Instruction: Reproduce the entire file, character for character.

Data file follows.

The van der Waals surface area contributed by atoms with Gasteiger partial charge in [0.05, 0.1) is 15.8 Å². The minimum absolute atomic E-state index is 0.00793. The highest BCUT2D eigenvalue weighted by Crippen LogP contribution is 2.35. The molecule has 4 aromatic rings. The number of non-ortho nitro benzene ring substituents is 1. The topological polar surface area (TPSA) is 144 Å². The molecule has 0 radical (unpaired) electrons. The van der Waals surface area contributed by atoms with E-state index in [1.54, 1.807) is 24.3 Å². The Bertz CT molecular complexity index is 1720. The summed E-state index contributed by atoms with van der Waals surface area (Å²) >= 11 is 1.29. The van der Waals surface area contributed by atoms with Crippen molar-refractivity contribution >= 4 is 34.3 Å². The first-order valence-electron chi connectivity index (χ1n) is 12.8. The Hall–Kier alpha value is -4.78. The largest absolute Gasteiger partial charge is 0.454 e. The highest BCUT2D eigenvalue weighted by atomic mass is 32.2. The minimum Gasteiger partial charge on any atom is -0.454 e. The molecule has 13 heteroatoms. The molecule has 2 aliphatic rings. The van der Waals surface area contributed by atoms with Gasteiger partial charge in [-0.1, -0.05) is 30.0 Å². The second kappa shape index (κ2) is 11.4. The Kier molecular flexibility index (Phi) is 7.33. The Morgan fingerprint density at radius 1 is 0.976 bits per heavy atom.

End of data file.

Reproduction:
The van der Waals surface area contributed by atoms with Gasteiger partial charge in [0.05, 0.1) is 15.8 Å². The minimum absolute atomic E-state index is 0.00793. The highest BCUT2D eigenvalue weighted by Crippen LogP contribution is 2.35. The molecule has 4 aromatic rings. The number of non-ortho nitro benzene ring substituents is 1. The topological polar surface area (TPSA) is 144 Å². The molecule has 0 radical (unpaired) electrons. The van der Waals surface area contributed by atoms with E-state index in [1.54, 1.807) is 24.3 Å². The Bertz CT molecular complexity index is 1720. The summed E-state index contributed by atoms with van der Waals surface area (Å²) >= 11 is 1.29. The van der Waals surface area contributed by atoms with Crippen molar-refractivity contribution >= 4 is 34.3 Å². The first-order valence-electron chi connectivity index (χ1n) is 12.8. The Hall–Kier alpha value is -4.78. The largest absolute Gasteiger partial charge is 0.454 e. The highest BCUT2D eigenvalue weighted by atomic mass is 32.2. The minimum Gasteiger partial charge on any atom is -0.454 e. The molecule has 13 heteroatoms. The molecule has 2 aliphatic rings. The van der Waals surface area contributed by atoms with Gasteiger partial charge in [-0.1, -0.05) is 30.0 Å². The second kappa shape index (κ2) is 11.4. The Kier molecular flexibility index (Phi) is 7.33. The Morgan fingerprint density at radius 1 is 0.976 bits per heavy atom.